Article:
A SCOTS comedian has accused Irn-Bru of “ripping off” a punchline she used during an audition for their new advert.
The drinks company released its commercial on Thursday, and “Scotland’s funniest woman” Janey Godley alleges they took her winning line without giving her a credit or a role.
The 30-second clip features a train passenger who ends up exposing his backside when the toilet doors malfunction.
The advert, which contains references to a Billy Connolly joke – parking a bike in a bum – also contains the punchline “crack on”.
Janey, from Glasgow, says that she came up with the phrase while unsuccessfully trying out for the role of the onboard attendant at The Leith Agency in Edinburgh.
The ad-lib went down so well that she feared it might be lifted, and even posted a comment about it online as proof that she came up with it.
The 54-year-old wrote on social media on March 4 that “if they use that line in the final advert and don’t credit me, this is proof that I was shafted”.
After seeing the advert for the first time, Janey told the website Chortle: “When the guy asks ‘Where can I park my bike?’, I was the trolly dolly lady and was supposed to just motion with my eyes.
“But I went ‘crack on’ and the four people in the room all burst out laughing. I told them ‘Guys, you cannae use that, that was me ad-libbing. You can’t get me to write your advert.’
“I just had my suspicions because of they way they looked at each other.”
In the advert, the line is delivered by the semi-naked passenger and not the trolley lady.
But Janey insists “it was those specific words, said at the exact same time, with the same intonation and situation”.
“It’s frustrating to have been bang on the money,” she added.
The advert begins with sliding doors opening to reveal a man on the toilet in full view of two glamorous women and a female drinks attendant.
The stunned bloke makes a dash for the door but trips up and ends up on all fours with his trousers round his ankles.
The deadpan drinks attendant hands him a can of Irn-Bru with the words: “Bottoms up, son.”
The stricken chap takes a drink and with newfound confidence declares: “Ladies”
The mood changes when a man appears with a bike and asks where he can park it – a reference to Billy Connolly’s debut appearance on the BBC’s Parkinson show in 1975.
The advert ends with the toilet man, still on all fours, taking another drink of Irn-Bru before nodding behind him and telling the cyclist: “Crack on.”
Irn-Bru’s “cheeky” new advert is just one in a long-line of hilarious commercials created by the company to promote “Scotland’s other national drink”.
It is the most recent in the Irn-Bru Gets You Through theme, which takes a tongue-in-cheek look at how the soft drink can lift spirits and help you see a lighter side of life.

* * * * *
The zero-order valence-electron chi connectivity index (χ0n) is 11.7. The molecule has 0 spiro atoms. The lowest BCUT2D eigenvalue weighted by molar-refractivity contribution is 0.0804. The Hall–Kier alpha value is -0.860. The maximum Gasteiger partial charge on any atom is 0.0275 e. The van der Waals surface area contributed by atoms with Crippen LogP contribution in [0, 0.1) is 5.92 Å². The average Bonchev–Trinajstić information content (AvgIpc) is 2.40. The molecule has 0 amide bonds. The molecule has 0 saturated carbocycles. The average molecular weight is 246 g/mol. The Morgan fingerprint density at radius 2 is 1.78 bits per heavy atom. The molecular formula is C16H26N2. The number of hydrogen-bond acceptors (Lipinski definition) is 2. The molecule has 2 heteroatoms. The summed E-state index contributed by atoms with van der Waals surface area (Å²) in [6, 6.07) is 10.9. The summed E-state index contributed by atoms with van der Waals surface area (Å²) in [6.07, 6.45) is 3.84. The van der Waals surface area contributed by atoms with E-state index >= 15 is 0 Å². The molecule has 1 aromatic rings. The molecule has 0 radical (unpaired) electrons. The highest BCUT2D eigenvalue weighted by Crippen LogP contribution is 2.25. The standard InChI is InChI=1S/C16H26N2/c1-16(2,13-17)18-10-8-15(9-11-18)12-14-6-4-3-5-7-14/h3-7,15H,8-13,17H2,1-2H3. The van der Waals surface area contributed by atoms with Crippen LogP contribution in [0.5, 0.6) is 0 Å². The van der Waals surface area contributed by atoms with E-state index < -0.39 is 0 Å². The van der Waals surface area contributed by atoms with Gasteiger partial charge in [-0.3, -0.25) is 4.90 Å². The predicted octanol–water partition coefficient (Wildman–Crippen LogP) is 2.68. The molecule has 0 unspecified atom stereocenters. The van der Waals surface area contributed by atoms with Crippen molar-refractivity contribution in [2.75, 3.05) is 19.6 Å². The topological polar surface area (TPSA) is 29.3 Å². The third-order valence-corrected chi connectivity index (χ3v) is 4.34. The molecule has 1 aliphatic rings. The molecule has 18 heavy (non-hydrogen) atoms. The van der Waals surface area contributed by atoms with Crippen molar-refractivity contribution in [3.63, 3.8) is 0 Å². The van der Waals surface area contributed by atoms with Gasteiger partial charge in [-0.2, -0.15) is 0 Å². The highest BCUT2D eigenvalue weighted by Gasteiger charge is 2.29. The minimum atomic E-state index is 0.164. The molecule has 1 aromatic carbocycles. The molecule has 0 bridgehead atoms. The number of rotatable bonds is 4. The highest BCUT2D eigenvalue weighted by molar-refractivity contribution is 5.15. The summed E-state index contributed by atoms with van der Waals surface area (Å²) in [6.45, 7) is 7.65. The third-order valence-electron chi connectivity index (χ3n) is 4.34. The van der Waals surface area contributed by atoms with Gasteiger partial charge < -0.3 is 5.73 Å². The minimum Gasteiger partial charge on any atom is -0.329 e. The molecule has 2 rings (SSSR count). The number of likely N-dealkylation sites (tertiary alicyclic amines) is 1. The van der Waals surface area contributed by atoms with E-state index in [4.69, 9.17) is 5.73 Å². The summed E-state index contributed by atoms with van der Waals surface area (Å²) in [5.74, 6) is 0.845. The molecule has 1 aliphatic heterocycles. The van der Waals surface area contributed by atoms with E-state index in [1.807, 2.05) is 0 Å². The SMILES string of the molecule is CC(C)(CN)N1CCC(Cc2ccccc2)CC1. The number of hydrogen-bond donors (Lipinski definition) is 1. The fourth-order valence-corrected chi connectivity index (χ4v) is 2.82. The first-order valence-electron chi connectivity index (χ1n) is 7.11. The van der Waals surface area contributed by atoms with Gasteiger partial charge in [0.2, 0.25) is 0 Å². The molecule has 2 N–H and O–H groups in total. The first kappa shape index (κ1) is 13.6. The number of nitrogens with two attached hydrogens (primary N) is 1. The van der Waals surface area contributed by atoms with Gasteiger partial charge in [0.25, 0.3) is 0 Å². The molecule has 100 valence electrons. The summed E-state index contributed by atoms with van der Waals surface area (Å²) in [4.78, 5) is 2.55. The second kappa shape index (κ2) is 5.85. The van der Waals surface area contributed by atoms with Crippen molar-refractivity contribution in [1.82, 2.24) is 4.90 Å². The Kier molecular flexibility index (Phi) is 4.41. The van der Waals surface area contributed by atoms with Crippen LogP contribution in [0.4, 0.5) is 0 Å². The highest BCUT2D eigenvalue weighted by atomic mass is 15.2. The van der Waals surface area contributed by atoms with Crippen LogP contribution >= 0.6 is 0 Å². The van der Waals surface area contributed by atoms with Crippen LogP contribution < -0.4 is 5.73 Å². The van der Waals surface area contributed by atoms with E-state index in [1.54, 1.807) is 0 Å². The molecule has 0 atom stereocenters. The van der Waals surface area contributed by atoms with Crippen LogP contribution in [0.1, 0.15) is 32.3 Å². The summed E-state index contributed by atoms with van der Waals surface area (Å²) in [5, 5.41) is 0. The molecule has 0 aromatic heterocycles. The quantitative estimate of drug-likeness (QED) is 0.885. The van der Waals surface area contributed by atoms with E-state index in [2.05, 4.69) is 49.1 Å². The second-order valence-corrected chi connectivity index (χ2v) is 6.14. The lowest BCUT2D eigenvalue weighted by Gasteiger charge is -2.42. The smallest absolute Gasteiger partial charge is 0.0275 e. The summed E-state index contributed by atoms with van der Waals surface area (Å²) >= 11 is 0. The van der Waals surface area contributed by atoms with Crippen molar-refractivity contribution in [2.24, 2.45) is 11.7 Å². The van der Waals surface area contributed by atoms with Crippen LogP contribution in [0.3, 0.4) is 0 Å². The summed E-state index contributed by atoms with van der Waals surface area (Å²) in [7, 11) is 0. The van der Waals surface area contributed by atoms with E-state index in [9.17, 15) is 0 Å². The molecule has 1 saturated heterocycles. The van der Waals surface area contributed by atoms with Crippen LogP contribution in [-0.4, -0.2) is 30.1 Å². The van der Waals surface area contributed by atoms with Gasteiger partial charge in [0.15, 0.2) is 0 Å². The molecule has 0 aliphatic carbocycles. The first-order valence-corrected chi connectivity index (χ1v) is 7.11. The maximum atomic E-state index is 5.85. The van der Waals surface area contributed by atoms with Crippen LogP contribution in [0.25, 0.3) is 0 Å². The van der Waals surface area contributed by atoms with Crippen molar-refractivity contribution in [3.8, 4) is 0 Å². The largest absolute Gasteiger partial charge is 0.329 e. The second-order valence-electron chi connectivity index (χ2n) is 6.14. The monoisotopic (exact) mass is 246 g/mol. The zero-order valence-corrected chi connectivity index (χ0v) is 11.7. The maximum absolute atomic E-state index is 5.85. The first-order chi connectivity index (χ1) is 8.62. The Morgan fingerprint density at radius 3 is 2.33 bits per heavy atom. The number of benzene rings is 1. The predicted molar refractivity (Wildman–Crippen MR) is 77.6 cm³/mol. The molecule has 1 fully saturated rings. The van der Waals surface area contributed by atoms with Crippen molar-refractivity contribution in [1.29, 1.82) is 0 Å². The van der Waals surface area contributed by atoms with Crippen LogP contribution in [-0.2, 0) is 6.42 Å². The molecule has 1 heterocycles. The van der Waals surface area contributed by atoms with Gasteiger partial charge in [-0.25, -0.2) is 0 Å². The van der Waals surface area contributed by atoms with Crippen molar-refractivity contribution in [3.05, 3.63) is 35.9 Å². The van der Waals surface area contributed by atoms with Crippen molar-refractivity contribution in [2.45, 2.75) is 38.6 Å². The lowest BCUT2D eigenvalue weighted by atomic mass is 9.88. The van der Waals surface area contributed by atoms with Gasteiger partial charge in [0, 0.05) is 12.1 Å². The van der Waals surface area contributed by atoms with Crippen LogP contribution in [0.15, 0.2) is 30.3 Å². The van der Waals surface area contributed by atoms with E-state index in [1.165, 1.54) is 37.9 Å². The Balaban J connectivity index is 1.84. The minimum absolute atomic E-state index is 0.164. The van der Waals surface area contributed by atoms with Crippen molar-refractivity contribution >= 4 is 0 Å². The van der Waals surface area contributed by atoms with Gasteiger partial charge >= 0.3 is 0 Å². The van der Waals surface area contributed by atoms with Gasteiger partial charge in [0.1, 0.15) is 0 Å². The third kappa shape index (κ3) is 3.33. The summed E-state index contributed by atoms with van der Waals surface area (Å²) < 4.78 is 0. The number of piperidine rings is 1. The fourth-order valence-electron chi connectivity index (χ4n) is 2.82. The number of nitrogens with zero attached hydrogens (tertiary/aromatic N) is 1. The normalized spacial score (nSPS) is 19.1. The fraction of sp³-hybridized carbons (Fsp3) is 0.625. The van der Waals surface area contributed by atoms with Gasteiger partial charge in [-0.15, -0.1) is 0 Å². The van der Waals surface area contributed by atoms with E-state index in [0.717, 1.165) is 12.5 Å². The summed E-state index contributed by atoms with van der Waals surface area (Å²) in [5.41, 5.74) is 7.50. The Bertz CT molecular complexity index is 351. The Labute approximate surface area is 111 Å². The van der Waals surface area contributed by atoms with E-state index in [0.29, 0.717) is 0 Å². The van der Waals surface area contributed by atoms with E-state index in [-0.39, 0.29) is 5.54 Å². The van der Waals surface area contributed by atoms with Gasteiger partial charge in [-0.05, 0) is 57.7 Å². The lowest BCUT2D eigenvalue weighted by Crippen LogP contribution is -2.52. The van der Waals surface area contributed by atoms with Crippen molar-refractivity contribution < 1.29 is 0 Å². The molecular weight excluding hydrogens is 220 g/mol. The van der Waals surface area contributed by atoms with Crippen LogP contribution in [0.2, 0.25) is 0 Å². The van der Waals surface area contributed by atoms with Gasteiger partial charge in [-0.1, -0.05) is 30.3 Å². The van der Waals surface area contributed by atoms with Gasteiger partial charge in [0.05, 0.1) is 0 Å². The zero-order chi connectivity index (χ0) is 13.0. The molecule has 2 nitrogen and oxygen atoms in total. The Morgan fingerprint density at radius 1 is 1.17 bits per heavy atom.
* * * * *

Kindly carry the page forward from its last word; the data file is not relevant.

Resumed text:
Janey, who has enjoyed a successful comedy career, was once called a “f****** great comedian” by Billy Connolly himself
The New York Times once described her stand-up as “some of the sharpest-elbowed comedy in the world”. Her biography, ‘Handstands in the Dark’, was a UK top-ten bestseller, and she was also a finalist in the 2006 Scotswoman of the year.
Janey Godley challenged Irn-Bru to produce the audition video.
She said: “There was definitely video taken on the day which would show that I came out with the line myself.
“It’s f****** unbelievable that they took the line that I came up with and not only used it in their advert, but gave it to the man to say.
“It would have been so much better if they had kept it for the drinks lady. They can’t even get f***** humour right.
“They used my exact words, timing, intonation, everything. It’s so upsetting that a big ad company just ripped off a comedian.
“I’m so disappointed because I love Irn-Bru. But I know I don’t have a leg to stand on so there is nothing I can do about it.”
She added that she is considering calling her next Edinburgh Fringe show ‘Irn-Bru Ripped Me Off’.
A spokesman for Irn-Bru appeared to suggest that Janey Godley was not the only comedian to crack the “crack” joke.
He said: “We met lots of budding comedians during the creative stage.
“Bottoms up” was almost as popular as “crack-on”. It’s good to know our consumers share our sense of humour.”
Janey hit back strongly at Irn-Bru’s remarks.
She said: “They are basically admitting that they stole the joke off a lot of people, and not just me, which makes it worse.
“That’s an admission. When we went to the auditions we were not told that what we said may be used in the video.
“I am a professional comedian, not “budding” in any way.”